For simplicity, in this project we have used the “Directly Modulated Laser Measured” model for directly modulated sources and set the alpha parameter to -5.
Figure 1: Eye diagram of channel 1 at node 4 when the transmitter power is 3 dBm and bit rate is 10 Gbps
Therefore, at 10 Gbps bit rate, you have to use dispersion compensation. Total dispersion per 50 km span is around 16×50 = 800 ps / nm. This will require 10.25 km of dispersion compensating fiber (DCF) with D = -80 ps / nm / km for each fiber span. There are several avenues to compensate for the accumulated dispersion that we will investigate in the following sections.
“Per span” dispersion compensation
DCF can be used after each span, or total accumulated dispersion can be compensated at a certain point. To preserve the scalability of the network, and keeping in mind the dynamic structure of the metro traffic, it seems to be the best choice to distribute the dispersion compensation to every node. This will also ensure that dispersion experienced by dynamically routed signals will be compensated properly. The project is found in the Migrating to 10 Gbps dispersion compensation at each node.osd file. Figure 2 shows the network layout when unity gain approach and per node dispersion compensation is used.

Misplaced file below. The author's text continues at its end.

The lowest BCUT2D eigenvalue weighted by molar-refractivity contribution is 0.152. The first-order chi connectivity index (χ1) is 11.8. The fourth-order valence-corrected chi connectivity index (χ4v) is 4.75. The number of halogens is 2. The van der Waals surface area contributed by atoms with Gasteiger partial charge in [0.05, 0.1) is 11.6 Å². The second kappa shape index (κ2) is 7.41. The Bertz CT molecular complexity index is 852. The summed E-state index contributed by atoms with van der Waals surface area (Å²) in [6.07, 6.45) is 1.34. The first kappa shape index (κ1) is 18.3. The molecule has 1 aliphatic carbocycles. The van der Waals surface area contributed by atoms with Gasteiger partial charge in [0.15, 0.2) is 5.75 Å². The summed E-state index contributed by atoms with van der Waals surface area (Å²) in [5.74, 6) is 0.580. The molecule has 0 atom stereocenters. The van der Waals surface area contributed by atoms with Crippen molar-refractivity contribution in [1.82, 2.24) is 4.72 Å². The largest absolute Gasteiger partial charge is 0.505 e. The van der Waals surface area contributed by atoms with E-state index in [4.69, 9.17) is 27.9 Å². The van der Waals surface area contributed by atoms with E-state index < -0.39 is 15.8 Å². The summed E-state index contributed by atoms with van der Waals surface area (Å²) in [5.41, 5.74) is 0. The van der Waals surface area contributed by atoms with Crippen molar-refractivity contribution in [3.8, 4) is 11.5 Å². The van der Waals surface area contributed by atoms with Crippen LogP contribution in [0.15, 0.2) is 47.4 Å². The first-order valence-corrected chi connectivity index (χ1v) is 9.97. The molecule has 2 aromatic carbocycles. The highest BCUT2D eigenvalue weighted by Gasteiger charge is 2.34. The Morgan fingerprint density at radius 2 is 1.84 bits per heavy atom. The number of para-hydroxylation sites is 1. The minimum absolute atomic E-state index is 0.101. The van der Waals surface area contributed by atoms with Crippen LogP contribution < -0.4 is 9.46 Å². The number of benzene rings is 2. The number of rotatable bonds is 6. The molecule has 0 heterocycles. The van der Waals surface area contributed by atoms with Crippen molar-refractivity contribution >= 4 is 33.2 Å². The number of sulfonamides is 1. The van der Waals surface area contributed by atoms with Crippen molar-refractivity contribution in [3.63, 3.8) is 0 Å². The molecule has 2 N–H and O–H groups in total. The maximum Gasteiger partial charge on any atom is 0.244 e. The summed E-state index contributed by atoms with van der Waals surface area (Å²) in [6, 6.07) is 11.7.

In this project, we again used directly modulated transmitters as described in previous sections. To find the optimum length for dispersion compensation, we swept the length of the DCFs from 13 km to 18 km. Figure 4 shows the simulation results in terms of Q factor when transmitter power is 3 dBm. As you can see from this figure, maximum Q factor is observed when the length of DCFs is about 18 km. You can also identify from this figure that there is ±2 km of tolerance for each DCF for a minimum Q factor of 6. Figure 5 shows the eye diagram when maximum Q factor is observed.
Figure 2: Ring network layout when unity gain approach and per span dispersion compensation is used
Figure 3: Q factor vs. DCF length when directly modulated transmitter is used